For the last week or so we’ve been fascinated by the possibility that Verizon will create a streaming video business. But don’t forget Dish Network, which also owns Blockbuster video. “If Verizon can do it, why can’t we?” Dish Network CEO Joseph Clayton asks Bloomberg. He added that “there’s not a lot of infrastructure you have to put in place for this. The expense is the programming.” Dish is already talking to TV networks about potential licensing deals. Dish also wants to amass wireless spectrum so it can do an end-run around cable and phone company broadband services. Clayton notes that Dish has more opportunities now than it did just a few weeks ago to forge partnerships that might give it better access to the airwaves — and offer a full range of video, voice, and data services.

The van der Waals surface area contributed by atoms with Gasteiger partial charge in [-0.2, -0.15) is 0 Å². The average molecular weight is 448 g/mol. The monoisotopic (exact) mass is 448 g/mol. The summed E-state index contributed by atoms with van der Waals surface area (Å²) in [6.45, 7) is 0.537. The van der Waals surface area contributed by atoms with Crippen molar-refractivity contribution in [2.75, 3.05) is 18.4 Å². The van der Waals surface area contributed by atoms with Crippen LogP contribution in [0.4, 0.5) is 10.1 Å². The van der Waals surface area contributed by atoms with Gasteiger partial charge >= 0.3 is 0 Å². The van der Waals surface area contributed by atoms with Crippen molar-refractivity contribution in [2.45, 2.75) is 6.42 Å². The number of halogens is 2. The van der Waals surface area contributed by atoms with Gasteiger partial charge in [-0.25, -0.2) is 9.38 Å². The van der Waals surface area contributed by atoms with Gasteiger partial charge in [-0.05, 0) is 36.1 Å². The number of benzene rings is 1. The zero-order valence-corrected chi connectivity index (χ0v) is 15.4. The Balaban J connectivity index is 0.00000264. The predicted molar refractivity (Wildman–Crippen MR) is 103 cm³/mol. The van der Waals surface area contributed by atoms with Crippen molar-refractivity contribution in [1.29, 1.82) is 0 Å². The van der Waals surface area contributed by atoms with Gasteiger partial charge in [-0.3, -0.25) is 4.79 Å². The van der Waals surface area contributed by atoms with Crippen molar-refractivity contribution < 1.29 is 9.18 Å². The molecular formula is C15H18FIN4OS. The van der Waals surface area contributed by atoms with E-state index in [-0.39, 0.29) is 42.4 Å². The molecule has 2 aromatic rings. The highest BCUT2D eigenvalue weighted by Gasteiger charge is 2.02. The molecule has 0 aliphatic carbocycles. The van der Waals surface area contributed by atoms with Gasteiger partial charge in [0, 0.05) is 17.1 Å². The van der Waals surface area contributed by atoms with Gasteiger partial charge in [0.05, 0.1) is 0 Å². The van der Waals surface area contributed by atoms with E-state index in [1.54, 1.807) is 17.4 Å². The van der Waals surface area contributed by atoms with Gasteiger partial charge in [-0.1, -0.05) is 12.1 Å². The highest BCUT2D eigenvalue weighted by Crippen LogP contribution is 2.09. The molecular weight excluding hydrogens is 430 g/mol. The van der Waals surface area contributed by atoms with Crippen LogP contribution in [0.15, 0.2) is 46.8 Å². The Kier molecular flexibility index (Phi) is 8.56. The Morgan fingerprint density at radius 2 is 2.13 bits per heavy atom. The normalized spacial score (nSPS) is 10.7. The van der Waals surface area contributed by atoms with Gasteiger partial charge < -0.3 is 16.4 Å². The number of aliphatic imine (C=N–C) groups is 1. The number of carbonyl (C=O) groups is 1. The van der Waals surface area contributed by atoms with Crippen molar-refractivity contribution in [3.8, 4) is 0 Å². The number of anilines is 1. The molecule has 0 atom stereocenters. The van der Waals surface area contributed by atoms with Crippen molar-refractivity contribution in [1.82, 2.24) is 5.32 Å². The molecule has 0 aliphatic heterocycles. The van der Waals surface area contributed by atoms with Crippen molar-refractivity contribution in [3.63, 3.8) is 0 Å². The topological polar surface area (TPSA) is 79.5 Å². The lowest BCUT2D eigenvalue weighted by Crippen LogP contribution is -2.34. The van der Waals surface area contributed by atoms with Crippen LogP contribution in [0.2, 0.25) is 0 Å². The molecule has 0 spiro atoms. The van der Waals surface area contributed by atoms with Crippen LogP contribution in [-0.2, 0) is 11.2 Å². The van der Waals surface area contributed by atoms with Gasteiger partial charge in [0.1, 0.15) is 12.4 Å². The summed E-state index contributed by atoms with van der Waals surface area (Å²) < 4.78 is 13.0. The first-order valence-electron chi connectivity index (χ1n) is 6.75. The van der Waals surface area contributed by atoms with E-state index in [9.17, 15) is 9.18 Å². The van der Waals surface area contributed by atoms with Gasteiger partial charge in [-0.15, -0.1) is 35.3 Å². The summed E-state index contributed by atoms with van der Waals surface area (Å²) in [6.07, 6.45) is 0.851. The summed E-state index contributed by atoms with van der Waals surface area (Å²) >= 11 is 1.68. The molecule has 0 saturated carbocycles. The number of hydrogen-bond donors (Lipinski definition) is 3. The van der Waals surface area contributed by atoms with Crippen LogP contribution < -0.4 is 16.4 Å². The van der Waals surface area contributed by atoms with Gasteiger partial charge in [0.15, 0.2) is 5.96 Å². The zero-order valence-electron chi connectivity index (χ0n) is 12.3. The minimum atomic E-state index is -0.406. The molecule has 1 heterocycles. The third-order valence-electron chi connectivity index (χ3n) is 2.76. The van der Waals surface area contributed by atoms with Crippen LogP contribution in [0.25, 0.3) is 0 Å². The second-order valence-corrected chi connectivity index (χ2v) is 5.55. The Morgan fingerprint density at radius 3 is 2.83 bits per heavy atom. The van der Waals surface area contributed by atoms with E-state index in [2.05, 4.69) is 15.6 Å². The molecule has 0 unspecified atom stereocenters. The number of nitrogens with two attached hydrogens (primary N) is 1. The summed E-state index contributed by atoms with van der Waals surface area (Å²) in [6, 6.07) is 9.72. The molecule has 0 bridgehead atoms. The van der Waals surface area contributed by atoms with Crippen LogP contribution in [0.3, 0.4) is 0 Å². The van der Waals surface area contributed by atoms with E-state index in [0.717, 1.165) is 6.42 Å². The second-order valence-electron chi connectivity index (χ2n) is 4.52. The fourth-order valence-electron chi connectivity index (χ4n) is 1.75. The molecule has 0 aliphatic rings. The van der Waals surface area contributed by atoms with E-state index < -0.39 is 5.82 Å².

T-Mobile is a potential ally if its merger with AT&T collapses following Justice Department and FCC attacks on the $39B deal. That appears more likely today: Justice put its antitrust case against the companies on hold while AT&T says it will decide “whether and how to revise our current transaction to achieve the necessary regulatory approvals.” Meanwhile, Sprint and wireless broadband provider Clearwire risk being left in the cold now that cable companies have said that they’ll cross-sell Verizon Wireless’ service, and abandon plans to find a partner who’d help them offer a competing mobile service. “We like our hand,” Clayton said. “We just don’t know what all the cards are yet.” Any deal involving wireless spectrum would need FCC approval.
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